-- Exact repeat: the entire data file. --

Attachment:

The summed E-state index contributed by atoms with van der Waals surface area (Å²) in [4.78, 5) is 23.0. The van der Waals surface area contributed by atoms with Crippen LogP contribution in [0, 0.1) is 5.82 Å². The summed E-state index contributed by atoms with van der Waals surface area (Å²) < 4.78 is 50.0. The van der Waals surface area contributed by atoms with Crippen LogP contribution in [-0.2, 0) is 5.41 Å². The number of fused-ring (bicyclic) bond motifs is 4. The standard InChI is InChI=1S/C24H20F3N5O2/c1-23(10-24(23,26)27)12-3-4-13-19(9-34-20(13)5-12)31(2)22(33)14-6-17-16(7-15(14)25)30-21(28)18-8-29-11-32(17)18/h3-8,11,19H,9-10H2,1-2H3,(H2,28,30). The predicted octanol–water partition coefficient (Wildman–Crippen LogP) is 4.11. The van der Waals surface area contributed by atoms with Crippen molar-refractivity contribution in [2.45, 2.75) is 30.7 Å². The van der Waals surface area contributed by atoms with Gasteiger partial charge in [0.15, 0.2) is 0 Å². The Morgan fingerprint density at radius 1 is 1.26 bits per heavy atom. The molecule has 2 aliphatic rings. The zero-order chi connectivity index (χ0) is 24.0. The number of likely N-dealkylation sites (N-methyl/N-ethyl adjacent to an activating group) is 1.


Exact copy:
The summed E-state index contributed by atoms with van der Waals surface area (Å²) in [4.78, 5) is 23.0. The van der Waals surface area contributed by atoms with Crippen LogP contribution in [0, 0.1) is 5.82 Å². The summed E-state index contributed by atoms with van der Waals surface area (Å²) < 4.78 is 50.0. The van der Waals surface area contributed by atoms with Crippen LogP contribution in [-0.2, 0) is 5.41 Å². The number of fused-ring (bicyclic) bond motifs is 4. The standard InChI is InChI=1S/C24H20F3N5O2/c1-23(10-24(23,26)27)12-3-4-13-19(9-34-20(13)5-12)31(2)22(33)14-6-17-16(7-15(14)25)30-21(28)18-8-29-11-32(17)18/h3-8,11,19H,9-10H2,1-2H3,(H2,28,30). The predicted octanol–water partition coefficient (Wildman–Crippen LogP) is 4.11. The van der Waals surface area contributed by atoms with Crippen molar-refractivity contribution in [2.45, 2.75) is 30.7 Å². The van der Waals surface area contributed by atoms with Gasteiger partial charge in [0.15, 0.2) is 0 Å². The Morgan fingerprint density at radius 1 is 1.26 bits per heavy atom. The molecule has 2 aliphatic rings. The zero-order chi connectivity index (χ0) is 24.0. The number of likely N-dealkylation sites (N-methyl/N-ethyl adjacent to an activating group) is 1.